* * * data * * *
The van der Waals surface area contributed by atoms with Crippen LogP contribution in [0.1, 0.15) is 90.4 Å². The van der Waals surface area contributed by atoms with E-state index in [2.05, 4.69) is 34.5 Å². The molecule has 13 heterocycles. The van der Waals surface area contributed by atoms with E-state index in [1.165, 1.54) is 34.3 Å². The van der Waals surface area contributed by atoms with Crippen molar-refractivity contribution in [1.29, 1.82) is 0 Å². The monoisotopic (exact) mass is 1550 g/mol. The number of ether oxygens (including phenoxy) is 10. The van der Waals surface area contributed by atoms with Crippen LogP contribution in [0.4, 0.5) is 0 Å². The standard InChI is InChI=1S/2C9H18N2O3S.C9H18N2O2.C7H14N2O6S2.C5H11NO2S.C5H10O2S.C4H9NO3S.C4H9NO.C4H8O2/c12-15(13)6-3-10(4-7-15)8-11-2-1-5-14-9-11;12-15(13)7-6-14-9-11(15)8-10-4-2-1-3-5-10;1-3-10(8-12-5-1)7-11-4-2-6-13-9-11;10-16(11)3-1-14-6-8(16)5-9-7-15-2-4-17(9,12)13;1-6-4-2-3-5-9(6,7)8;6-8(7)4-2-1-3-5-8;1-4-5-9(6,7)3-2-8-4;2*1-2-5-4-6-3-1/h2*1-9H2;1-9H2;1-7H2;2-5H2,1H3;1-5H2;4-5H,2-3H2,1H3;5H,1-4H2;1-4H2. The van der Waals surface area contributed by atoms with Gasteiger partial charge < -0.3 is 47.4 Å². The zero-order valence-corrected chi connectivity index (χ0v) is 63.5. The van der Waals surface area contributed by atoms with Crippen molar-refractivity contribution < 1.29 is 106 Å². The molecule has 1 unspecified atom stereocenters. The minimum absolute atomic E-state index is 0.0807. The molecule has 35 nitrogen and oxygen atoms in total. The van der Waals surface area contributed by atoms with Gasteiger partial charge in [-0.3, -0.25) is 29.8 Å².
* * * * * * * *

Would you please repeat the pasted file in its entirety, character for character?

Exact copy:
The van der Waals surface area contributed by atoms with Crippen LogP contribution in [0.1, 0.15) is 90.4 Å². The van der Waals surface area contributed by atoms with E-state index in [2.05, 4.69) is 34.5 Å². The molecule has 13 heterocycles. The van der Waals surface area contributed by atoms with E-state index in [1.165, 1.54) is 34.3 Å². The van der Waals surface area contributed by atoms with Crippen molar-refractivity contribution in [1.29, 1.82) is 0 Å². The monoisotopic (exact) mass is 1550 g/mol. The number of ether oxygens (including phenoxy) is 10. The van der Waals surface area contributed by atoms with Crippen LogP contribution in [0.4, 0.5) is 0 Å². The standard InChI is InChI=1S/2C9H18N2O3S.C9H18N2O2.C7H14N2O6S2.C5H11NO2S.C5H10O2S.C4H9NO3S.C4H9NO.C4H8O2/c12-15(13)6-3-10(4-7-15)8-11-2-1-5-14-9-11;12-15(13)7-6-14-9-11(15)8-10-4-2-1-3-5-10;1-3-10(8-12-5-1)7-11-4-2-6-13-9-11;10-16(11)3-1-14-6-8(16)5-9-7-15-2-4-17(9,12)13;1-6-4-2-3-5-9(6,7)8;6-8(7)4-2-1-3-5-8;1-4-5-9(6,7)3-2-8-4;2*1-2-5-4-6-3-1/h2*1-9H2;1-9H2;1-7H2;2-5H2,1H3;1-5H2;4-5H,2-3H2,1H3;5H,1-4H2;1-4H2. The van der Waals surface area contributed by atoms with Gasteiger partial charge < -0.3 is 47.4 Å². The zero-order valence-corrected chi connectivity index (χ0v) is 63.5. The van der Waals surface area contributed by atoms with Crippen molar-refractivity contribution < 1.29 is 106 Å². The molecule has 1 unspecified atom stereocenters. The minimum absolute atomic E-state index is 0.0807. The molecule has 35 nitrogen and oxygen atoms in total. The van der Waals surface area contributed by atoms with Gasteiger partial charge in [-0.3, -0.25) is 29.8 Å².